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July 2016

Kairos Eurythmy programme at Centre for Creative Education

The recent two week training module with the students of the Kairos Eurythmy programme gave an opportunity to explore what we understand as 'education', as the course content consisted of the 'pedagogical eurythmy exercises' developed by Rudolf Steiner. My approach was not only to teach the exercises per se, but to enter into a conversation with them to understand just what was 'educational' about them.

We did this through exploring the forms (or choreography) in a participatory and phenomenological way. That is, to observe ourselves in the moving of the different forms; circles, ovals, figure eights, squares, spirals and rich combinations thereof. We experienced which woke us up and got us active and thinking and which enabled us to enter a state of rhythmical, dreamy feeling; which grounded us in the structure of the outer world and which took us more deeply into our inner selves; which held us in a unified whole where we were only dimly aware of the others (a kind of 'group-think') and which enabled us to stand apart from the other in our individuality, seeing them quite clearly and demanding that we form each step and curve quite intentionally.

Listening to and with our bodies in this way, and observing the shifting dynamic and relationship with the other helped us to 'get inside' the exercises and to develop a sensibility for what we are bringing when we teach them. And so to appropriately meet the child or young person in order to help support, stretch and enhance their ongoing development, physically, emotionally, mentally and spiritually. And so, ultimately, to see education not as a 'thing' we bring but as an attuning to, engaging with and supporting of the already present ongoing developmental process of the child or young person.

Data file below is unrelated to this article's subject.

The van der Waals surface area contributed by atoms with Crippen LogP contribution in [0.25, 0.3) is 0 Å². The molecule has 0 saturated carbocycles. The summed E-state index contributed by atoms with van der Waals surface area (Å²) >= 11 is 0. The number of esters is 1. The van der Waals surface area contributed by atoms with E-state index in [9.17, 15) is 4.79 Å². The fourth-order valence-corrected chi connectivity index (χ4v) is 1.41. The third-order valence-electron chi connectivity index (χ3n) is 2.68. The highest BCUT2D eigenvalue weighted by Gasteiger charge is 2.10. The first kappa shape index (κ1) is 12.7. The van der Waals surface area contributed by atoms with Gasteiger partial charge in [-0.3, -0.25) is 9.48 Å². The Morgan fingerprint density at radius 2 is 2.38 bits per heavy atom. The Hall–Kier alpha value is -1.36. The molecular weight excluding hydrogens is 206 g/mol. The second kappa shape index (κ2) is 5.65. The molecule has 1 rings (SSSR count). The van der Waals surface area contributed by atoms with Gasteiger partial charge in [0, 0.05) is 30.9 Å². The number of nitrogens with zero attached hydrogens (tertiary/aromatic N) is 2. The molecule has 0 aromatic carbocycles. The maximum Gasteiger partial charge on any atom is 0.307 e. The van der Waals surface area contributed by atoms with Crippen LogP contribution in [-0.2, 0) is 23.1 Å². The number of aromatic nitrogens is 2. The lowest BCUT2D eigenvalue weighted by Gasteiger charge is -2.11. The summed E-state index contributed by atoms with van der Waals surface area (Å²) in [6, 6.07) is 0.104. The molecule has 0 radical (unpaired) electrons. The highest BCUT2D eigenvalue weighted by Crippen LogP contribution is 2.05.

Through entering deeply into the exercises in this way we unavoidably became aware of the journey they were taking us on together and how we interacted with each other. This brought up questions of how we work together and, in teaching, whether the primary intention is to get the form 'right' by telling participants what to do, or whether it is to enable a process of discovery where each one finds their own way into the form and so bring it to life through the inner striving. As leaders or teachers how do we do this, where do we have to hold back, where to guide, and what are our personal, and often unconscious habits and traits in this social process.

I had intentionally approached this module differently, deciding to hold the process more loosely than usual and rather pay close attention and try to read the needs and moods of the group as we went along, bringing content and process accordingly. This stretched my own learning and helped me enter more deeply into both the group and the exercises. In reviewing the module I asked the students to share what they would take away with them. Some of the responses were:

Working out of process.

Openness to learn from where you are.

The journey is important, not the destination. We encounter others on the journey – how we meet those people and how we interact is important.

I thoroughly enjoyed the problem solving in the group, as a group.

The rhythm of the forms allowed the process to unfold, held by contraction and expansion in all the forms – also a bit of a metaphor.

I experienced the eurythmy in the periphery more – not just focusing on my little form with others moving around me. I often felt I had a bird's eye view of the whole and found myself adjusting accordingly.

I experienced Rumi's words:
Out beyond ideas of wrongdoing
and rightdoing there is a field.
I'll meet you there.


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"What we achieve inwardly will change outer reality."